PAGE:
Christmas, John Stuart Mill, and Jesus
While reviewing some personal items, I read again several lines by John Stuart Mill (1806-1873). In his work “The Contest in America”, published in the Harper’s New Monthly Magazine of April 1862, Mill addressed some of the public thinking during the Civil War in the United Sates. Mill’s article included his famous lines:
“. . .war, in a good cause, is not the greatest evil which a nation can suffer. War is an ugly thing, but not the ugliest of things: the decayed and degraded state of moral and patriotic feeling which thinks nothing worth a war, is worse.. . . A man who has nothing which he cares more about than he does about his personal safety is a miserable creature who has no chance at being free, unless made and kept so by the exertions of better men than himself.”
Perhaps you wonder what Mill’s statement has to do with Christmas. It has much to do with Christmas – the real “why?” of Christmas, not the syrupy reasons that barely even touch the edges of the real reason.
Christmas celebrations over the past 2000 years, and in a multitude of social contexts, have taken many forms and practices. We are far removed from the first Christmas!! We will do well to ponder why celebrate the birth of Jesus. We will do harm to ourselves if we fail to ask the deep question, “Why did the Son of God take on flesh in the first place? And why, in the second place, did Jesus die? Mill points to the answer, even if what he said was in the context of the deadly War between the States in the 1860’s.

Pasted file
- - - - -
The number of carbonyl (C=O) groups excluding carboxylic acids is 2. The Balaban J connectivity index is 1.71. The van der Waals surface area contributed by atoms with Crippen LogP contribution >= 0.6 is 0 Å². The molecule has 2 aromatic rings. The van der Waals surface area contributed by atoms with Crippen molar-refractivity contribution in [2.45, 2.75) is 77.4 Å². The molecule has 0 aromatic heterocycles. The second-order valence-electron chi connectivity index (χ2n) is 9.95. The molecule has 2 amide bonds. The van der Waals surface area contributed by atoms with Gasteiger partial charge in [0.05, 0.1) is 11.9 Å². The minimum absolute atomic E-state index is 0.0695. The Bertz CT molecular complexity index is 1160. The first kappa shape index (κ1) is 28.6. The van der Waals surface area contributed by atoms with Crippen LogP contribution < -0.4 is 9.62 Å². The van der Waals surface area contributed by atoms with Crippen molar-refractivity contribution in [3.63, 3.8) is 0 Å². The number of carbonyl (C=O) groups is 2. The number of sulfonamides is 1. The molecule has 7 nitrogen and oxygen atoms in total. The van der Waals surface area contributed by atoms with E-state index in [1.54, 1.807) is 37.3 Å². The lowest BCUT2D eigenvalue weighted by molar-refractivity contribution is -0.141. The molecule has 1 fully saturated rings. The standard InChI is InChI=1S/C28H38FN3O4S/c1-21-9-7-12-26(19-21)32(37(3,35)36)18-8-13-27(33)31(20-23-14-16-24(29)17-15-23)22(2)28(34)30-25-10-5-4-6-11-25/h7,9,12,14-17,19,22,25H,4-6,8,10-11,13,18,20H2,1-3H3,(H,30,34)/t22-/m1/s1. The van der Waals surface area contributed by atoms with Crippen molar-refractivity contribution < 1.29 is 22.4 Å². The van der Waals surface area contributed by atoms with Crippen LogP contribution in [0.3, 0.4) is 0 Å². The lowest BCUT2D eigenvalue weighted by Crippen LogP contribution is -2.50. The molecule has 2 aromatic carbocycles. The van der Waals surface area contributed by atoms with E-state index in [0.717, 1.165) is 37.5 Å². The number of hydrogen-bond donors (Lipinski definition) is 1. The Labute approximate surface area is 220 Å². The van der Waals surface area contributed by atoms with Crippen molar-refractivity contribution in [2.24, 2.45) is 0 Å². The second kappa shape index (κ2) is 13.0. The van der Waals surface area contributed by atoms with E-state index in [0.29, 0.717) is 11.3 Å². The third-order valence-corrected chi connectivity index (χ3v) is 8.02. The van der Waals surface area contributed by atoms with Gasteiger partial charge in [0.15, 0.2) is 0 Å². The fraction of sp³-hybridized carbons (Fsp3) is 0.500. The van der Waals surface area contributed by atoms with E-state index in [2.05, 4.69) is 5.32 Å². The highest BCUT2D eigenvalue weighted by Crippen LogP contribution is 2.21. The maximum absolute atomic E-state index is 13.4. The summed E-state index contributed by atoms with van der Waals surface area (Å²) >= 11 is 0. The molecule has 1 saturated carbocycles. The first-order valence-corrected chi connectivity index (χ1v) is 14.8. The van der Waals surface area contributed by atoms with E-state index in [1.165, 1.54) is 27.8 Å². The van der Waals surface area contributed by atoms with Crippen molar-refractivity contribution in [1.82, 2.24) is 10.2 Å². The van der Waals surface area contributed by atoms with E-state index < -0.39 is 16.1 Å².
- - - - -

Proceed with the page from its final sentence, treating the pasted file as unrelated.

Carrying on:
Jesus, the incarnated Son of God, came to earth to take part in a war. It is true that He held infants in his arms. Yes, He gave a hungry multitude their fill of fish and bread. But, His reason for being on the Earth in the first place was related to the war between good (God) and evil (Satan). It was a war “in a good cause”, that of freeing humanity from the bonds of moral evil and restoring humanity to God’s family. This war ultimately cost the innocent Jesus his life, as he bore the “ugly” murder of crucifixion.
Jesus, born to die – it is, admittedly, ugly. But, as Mill states, it would have been even more ugly if Jesus would have thought that nothing was worth His death!!! Although not referring to Jesus when he wrote it, Mill’s point is appropriate. If Jesus would have cared more for His personal safety than the spiritual freedom of His murderers and their sympathizers, Jesus would have been a miserable creature “with no chance at being free, unless made and kept so by the exertions of better men than himself.”
But, Jesus was free. He was noble. He knew that there was something worse than dying in the war for humans’ salvation – It would have been morally worse for Him to not die!!
This, my friends, is taking us deeply into the Why of Christmas. The original Christmas was the necessary first step to His victory over what is even worse than dying for the sins of others. That worse thing? to not die for the sins of others!!!